Aggregates can be abrasive
Eventually, whenever the snowstorms finally do subside, many of us will be forced to deal with abrasives. We’re not talking about crusty characters here. We’re delving into road abrasives, those vital yet vexing elements that are poured onto our roads to ensure we don’t all end up in the ditch.
Of course, whenever we get doused with freezing rain, country drivers are very pleased to see the municipal plow chewing up the gravel surface and/or laying on a copious quantity of sand or whatever is de rigueur in the world of road maintenance products this year.
The down side to this wise and widespread practice is that what goes onto a road usually ends up in the atmosphere, on a shoulder or in a ditch. Aggregates can be so aggravating. During those wonderful early spring days, between snowstorms, we can see the promise of warm weather in the form of dirty snowbanks, speckled with bits of gravel and discarded coffee cups. Gradually, as the last vestiges of winter begin to recede, so do the granular materials, while the coffee cups remain forever. Where do all those abrasives go? We realize that as we begin raking along a ditch that large quantities of materials lurk in the undergrowth, and that many of these sharp hard bits are impossible to discover, let alone remove.
They conceal themselves in the slowly growing grass and await that glorious day when a home owner fires up the lawn mower. Then the abrasives attack the lawnmower blades, dulling them as the particles are caught up by the blades and fired into the air.
The sound of a rock dinging off the inside of a mower is one of the many harbingers of spring.
But that pinging in your ears also signals a horrible waste of resources. Abrasives don’t grow on trees; every year, tonnes of the materials are applied to roads at great public cost. There ought to be some way of reducing our reliance on road maintenance products that wind up in our ditches and on our lawns.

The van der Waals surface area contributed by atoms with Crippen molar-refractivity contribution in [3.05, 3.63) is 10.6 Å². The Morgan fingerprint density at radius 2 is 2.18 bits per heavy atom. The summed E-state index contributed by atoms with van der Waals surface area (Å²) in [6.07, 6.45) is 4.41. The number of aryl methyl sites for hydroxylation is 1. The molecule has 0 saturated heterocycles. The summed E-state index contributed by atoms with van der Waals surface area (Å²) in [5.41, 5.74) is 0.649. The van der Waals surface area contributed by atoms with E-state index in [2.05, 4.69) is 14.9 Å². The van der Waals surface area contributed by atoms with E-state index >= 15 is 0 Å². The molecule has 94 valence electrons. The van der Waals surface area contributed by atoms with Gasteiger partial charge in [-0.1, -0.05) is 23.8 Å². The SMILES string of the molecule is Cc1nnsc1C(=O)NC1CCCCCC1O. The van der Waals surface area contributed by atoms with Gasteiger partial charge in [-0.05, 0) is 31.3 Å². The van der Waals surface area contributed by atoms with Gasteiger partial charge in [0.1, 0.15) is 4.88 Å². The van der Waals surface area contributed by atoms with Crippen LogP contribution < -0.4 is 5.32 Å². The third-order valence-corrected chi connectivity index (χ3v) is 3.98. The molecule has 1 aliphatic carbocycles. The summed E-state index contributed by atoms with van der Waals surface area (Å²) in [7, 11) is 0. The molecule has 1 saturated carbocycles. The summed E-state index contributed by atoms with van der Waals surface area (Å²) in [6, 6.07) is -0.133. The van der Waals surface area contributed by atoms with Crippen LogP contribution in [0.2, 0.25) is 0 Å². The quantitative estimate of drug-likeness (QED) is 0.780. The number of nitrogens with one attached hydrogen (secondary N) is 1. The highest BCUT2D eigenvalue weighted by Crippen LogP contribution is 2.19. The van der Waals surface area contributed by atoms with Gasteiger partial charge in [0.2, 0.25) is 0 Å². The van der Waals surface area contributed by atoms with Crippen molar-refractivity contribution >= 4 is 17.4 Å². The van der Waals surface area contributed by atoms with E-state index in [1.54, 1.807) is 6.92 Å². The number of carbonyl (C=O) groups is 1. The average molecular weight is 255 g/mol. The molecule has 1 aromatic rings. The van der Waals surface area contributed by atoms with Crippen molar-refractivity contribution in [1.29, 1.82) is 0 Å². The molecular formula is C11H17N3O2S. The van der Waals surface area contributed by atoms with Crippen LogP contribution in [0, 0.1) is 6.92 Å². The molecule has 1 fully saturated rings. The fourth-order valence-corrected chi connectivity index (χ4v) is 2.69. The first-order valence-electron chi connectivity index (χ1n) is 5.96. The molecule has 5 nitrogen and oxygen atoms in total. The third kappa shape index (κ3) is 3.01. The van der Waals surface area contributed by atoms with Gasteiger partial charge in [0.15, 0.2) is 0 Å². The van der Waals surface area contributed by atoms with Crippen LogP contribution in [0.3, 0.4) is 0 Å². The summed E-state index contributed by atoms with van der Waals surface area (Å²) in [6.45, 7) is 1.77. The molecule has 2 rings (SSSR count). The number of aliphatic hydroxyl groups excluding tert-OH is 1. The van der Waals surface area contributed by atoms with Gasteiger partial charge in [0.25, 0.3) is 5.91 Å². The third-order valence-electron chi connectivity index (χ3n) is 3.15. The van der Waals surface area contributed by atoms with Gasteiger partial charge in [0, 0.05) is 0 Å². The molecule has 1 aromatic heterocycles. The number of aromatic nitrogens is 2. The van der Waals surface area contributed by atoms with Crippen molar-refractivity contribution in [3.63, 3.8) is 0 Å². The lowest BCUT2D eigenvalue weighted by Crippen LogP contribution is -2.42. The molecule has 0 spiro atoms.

Even on paved roads, the volume of materials shoved onto shoulders is massive. The evidence is there for every motorist to see.
For decades, sand was the go-to road product. But with time, the use of salt and other de-icing chemicals caught on. Sand fell out of favour because its friction qualities were questioned, and it was considered to be too messy. Thus, salt took over as the most trusted friction-creating element. We all know if you want to create friction, just mention somebody is using too much salt. Of course, this trend is not healthy. “Ontario has some of the most abundant freshwater sources in the world. But excessive road salt is contaminating Ontario’s lakes, rivers, creeks and groundwater. Too much road salt in water does significant and lasting harm to aquatic ecosystems, and can make water undrinkable,” warns the Enviornmental Commissioner of Ontario.
The biggest single users of road salt in the province are the Ministry of Transportation (MTO) and large municipalities.
While governments have taken steps to decrease salt use, “people who spread road salt on private parking lots, driveways and walkways may not understand how much salt is best, or when to use it to ensure safety,” the ECO says. Research by the University of Waterloo showed the potential for the reduction of at least 25 per cent in salt use.
Some reports note that the hidden costs of road salt on infrastructure and the environment range from $200 to $470 per tonne of road salt applied. Corrosion from salt can cost car owners $850 per year and result in vehicle brake failures.
But common sense and due diligence demand that we do our utmost to ensure that slippery surfaces are as safe as possible. Any icy sidewalk can lead to broken bones, a slick parking lot can produce a lawsuit.
Whether it is sand or salt, or a combination of abrasives, we all need some sort of traction aid. And, unfortunately, it will all come out in the wash, and the rain, and down the drains.